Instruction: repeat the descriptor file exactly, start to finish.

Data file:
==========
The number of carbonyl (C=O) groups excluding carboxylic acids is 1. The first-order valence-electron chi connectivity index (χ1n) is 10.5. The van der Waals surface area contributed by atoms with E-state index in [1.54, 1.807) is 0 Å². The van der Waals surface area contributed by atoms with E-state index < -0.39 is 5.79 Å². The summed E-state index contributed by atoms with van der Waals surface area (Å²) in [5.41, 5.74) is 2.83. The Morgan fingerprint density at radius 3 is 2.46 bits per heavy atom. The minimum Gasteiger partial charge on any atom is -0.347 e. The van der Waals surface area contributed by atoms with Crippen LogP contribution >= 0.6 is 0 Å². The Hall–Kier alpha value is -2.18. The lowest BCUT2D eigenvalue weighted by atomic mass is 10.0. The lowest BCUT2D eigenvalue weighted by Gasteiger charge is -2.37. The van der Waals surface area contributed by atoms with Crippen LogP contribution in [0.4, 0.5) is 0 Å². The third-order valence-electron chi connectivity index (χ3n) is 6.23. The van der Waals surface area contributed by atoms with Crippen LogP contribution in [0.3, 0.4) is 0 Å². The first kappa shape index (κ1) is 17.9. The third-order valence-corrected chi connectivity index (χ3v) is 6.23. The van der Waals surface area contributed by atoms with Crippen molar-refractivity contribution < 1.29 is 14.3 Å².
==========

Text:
The number of carbonyl (C=O) groups excluding carboxylic acids is 1. The first-order valence-electron chi connectivity index (χ1n) is 10.5. The van der Waals surface area contributed by atoms with E-state index in [1.54, 1.807) is 0 Å². The van der Waals surface area contributed by atoms with E-state index < -0.39 is 5.79 Å². The summed E-state index contributed by atoms with van der Waals surface area (Å²) in [5.41, 5.74) is 2.83. The Morgan fingerprint density at radius 3 is 2.46 bits per heavy atom. The minimum Gasteiger partial charge on any atom is -0.347 e. The van der Waals surface area contributed by atoms with Crippen LogP contribution >= 0.6 is 0 Å². The Hall–Kier alpha value is -2.18. The lowest BCUT2D eigenvalue weighted by atomic mass is 10.0. The lowest BCUT2D eigenvalue weighted by Gasteiger charge is -2.37. The van der Waals surface area contributed by atoms with Crippen LogP contribution in [0.4, 0.5) is 0 Å². The third-order valence-electron chi connectivity index (χ3n) is 6.23. The van der Waals surface area contributed by atoms with Crippen LogP contribution in [0.3, 0.4) is 0 Å². The first kappa shape index (κ1) is 17.9. The third-order valence-corrected chi connectivity index (χ3v) is 6.23. The van der Waals surface area contributed by atoms with Crippen molar-refractivity contribution < 1.29 is 14.3 Å².